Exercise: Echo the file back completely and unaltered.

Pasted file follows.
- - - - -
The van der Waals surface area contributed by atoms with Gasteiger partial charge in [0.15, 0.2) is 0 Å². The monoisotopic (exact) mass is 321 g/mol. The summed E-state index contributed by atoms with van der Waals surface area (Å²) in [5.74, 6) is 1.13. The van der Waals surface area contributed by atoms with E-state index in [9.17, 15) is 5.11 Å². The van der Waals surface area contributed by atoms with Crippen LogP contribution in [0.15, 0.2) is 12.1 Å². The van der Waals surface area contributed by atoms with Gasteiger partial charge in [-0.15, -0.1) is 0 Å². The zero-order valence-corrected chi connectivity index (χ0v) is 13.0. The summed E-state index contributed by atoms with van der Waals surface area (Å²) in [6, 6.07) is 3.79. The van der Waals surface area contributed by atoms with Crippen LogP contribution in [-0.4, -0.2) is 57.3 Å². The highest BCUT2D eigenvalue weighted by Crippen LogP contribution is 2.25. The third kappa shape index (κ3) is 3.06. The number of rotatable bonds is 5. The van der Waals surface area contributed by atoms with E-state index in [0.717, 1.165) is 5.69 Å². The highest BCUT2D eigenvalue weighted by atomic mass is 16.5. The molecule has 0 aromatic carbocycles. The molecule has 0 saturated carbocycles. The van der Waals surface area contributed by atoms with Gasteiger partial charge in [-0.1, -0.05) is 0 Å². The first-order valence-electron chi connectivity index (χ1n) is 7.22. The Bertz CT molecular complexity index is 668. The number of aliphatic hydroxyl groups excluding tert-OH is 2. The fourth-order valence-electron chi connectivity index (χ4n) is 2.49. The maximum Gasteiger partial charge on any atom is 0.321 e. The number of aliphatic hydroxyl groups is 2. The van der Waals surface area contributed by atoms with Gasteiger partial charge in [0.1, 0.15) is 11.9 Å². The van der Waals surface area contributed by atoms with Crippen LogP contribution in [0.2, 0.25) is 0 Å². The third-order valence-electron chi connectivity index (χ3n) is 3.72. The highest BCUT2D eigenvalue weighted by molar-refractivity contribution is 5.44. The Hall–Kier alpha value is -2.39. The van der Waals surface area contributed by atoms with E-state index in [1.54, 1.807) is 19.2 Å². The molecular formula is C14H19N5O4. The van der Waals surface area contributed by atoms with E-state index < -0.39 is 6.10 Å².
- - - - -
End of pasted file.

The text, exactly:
The van der Waals surface area contributed by atoms with Gasteiger partial charge in [0.15, 0.2) is 0 Å². The monoisotopic (exact) mass is 321 g/mol. The summed E-state index contributed by atoms with van der Waals surface area (Å²) in [5.74, 6) is 1.13. The van der Waals surface area contributed by atoms with E-state index in [9.17, 15) is 5.11 Å². The van der Waals surface area contributed by atoms with Crippen LogP contribution in [0.15, 0.2) is 12.1 Å². The van der Waals surface area contributed by atoms with Gasteiger partial charge in [-0.15, -0.1) is 0 Å². The zero-order valence-corrected chi connectivity index (χ0v) is 13.0. The summed E-state index contributed by atoms with van der Waals surface area (Å²) in [6, 6.07) is 3.79. The van der Waals surface area contributed by atoms with Crippen LogP contribution in [-0.4, -0.2) is 57.3 Å². The highest BCUT2D eigenvalue weighted by Crippen LogP contribution is 2.25. The third kappa shape index (κ3) is 3.06. The number of rotatable bonds is 5. The van der Waals surface area contributed by atoms with E-state index in [0.717, 1.165) is 5.69 Å². The highest BCUT2D eigenvalue weighted by atomic mass is 16.5. The molecule has 0 aromatic carbocycles. The molecule has 0 saturated carbocycles. The van der Waals surface area contributed by atoms with Gasteiger partial charge in [-0.1, -0.05) is 0 Å². The first-order valence-electron chi connectivity index (χ1n) is 7.22. The Bertz CT molecular complexity index is 668. The number of aliphatic hydroxyl groups excluding tert-OH is 2. The fourth-order valence-electron chi connectivity index (χ4n) is 2.49. The maximum Gasteiger partial charge on any atom is 0.321 e. The number of aliphatic hydroxyl groups is 2. The van der Waals surface area contributed by atoms with Gasteiger partial charge in [0.1, 0.15) is 11.9 Å². The van der Waals surface area contributed by atoms with Crippen LogP contribution in [0.2, 0.25) is 0 Å². The third-order valence-electron chi connectivity index (χ3n) is 3.72. The highest BCUT2D eigenvalue weighted by molar-refractivity contribution is 5.44. The Hall–Kier alpha value is -2.39. The van der Waals surface area contributed by atoms with E-state index in [1.54, 1.807) is 19.2 Å². The molecular formula is C14H19N5O4. The van der Waals surface area contributed by atoms with E-state index < -0.39 is 6.10 Å².